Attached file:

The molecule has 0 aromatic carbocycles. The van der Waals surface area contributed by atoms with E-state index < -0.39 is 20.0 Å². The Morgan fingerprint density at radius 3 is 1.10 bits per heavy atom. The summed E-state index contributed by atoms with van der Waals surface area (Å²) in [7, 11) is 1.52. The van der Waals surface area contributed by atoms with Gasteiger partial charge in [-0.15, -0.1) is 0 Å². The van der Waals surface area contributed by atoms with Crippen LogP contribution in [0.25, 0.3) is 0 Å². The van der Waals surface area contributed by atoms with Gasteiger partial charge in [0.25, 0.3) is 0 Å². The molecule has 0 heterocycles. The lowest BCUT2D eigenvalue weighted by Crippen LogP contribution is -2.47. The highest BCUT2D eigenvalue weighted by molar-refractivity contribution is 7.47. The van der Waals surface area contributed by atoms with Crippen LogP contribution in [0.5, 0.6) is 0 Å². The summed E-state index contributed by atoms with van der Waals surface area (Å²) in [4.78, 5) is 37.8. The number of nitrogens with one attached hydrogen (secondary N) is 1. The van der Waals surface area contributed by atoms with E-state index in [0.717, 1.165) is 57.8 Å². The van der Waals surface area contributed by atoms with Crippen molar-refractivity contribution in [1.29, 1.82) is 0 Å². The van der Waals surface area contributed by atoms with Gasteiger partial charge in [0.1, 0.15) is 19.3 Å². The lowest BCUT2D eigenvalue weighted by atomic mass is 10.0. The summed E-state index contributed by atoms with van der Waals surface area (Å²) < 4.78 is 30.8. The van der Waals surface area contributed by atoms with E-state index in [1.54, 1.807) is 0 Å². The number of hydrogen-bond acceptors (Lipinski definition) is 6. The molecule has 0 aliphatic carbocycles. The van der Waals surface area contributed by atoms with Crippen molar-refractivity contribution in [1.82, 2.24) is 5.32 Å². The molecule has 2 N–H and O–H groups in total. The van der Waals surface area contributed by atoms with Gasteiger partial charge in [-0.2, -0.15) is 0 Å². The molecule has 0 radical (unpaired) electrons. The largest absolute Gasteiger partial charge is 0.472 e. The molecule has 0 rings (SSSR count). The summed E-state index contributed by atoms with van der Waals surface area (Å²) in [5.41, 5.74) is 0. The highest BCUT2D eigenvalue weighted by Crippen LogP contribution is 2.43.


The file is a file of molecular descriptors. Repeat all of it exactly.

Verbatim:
The molecule has 0 aromatic carbocycles. The van der Waals surface area contributed by atoms with E-state index < -0.39 is 20.0 Å². The Morgan fingerprint density at radius 3 is 1.10 bits per heavy atom. The summed E-state index contributed by atoms with van der Waals surface area (Å²) in [7, 11) is 1.52. The van der Waals surface area contributed by atoms with Gasteiger partial charge in [-0.15, -0.1) is 0 Å². The van der Waals surface area contributed by atoms with Crippen LogP contribution in [0.25, 0.3) is 0 Å². The van der Waals surface area contributed by atoms with Gasteiger partial charge in [0.25, 0.3) is 0 Å². The molecule has 0 heterocycles. The lowest BCUT2D eigenvalue weighted by Crippen LogP contribution is -2.47. The highest BCUT2D eigenvalue weighted by molar-refractivity contribution is 7.47. The van der Waals surface area contributed by atoms with Crippen LogP contribution in [0.5, 0.6) is 0 Å². The summed E-state index contributed by atoms with van der Waals surface area (Å²) in [4.78, 5) is 37.8. The number of nitrogens with one attached hydrogen (secondary N) is 1. The van der Waals surface area contributed by atoms with E-state index in [0.717, 1.165) is 57.8 Å². The van der Waals surface area contributed by atoms with Crippen molar-refractivity contribution in [1.29, 1.82) is 0 Å². The van der Waals surface area contributed by atoms with Gasteiger partial charge in [0.1, 0.15) is 19.3 Å². The lowest BCUT2D eigenvalue weighted by atomic mass is 10.0. The summed E-state index contributed by atoms with van der Waals surface area (Å²) < 4.78 is 30.8. The van der Waals surface area contributed by atoms with E-state index in [1.54, 1.807) is 0 Å². The number of hydrogen-bond acceptors (Lipinski definition) is 6. The molecule has 0 aliphatic carbocycles. The van der Waals surface area contributed by atoms with Crippen molar-refractivity contribution in [1.82, 2.24) is 5.32 Å². The molecule has 2 N–H and O–H groups in total. The van der Waals surface area contributed by atoms with Gasteiger partial charge in [-0.2, -0.15) is 0 Å². The molecule has 0 radical (unpaired) electrons. The largest absolute Gasteiger partial charge is 0.472 e. The molecule has 0 rings (SSSR count). The summed E-state index contributed by atoms with van der Waals surface area (Å²) in [5.41, 5.74) is 0. The highest BCUT2D eigenvalue weighted by Crippen LogP contribution is 2.43.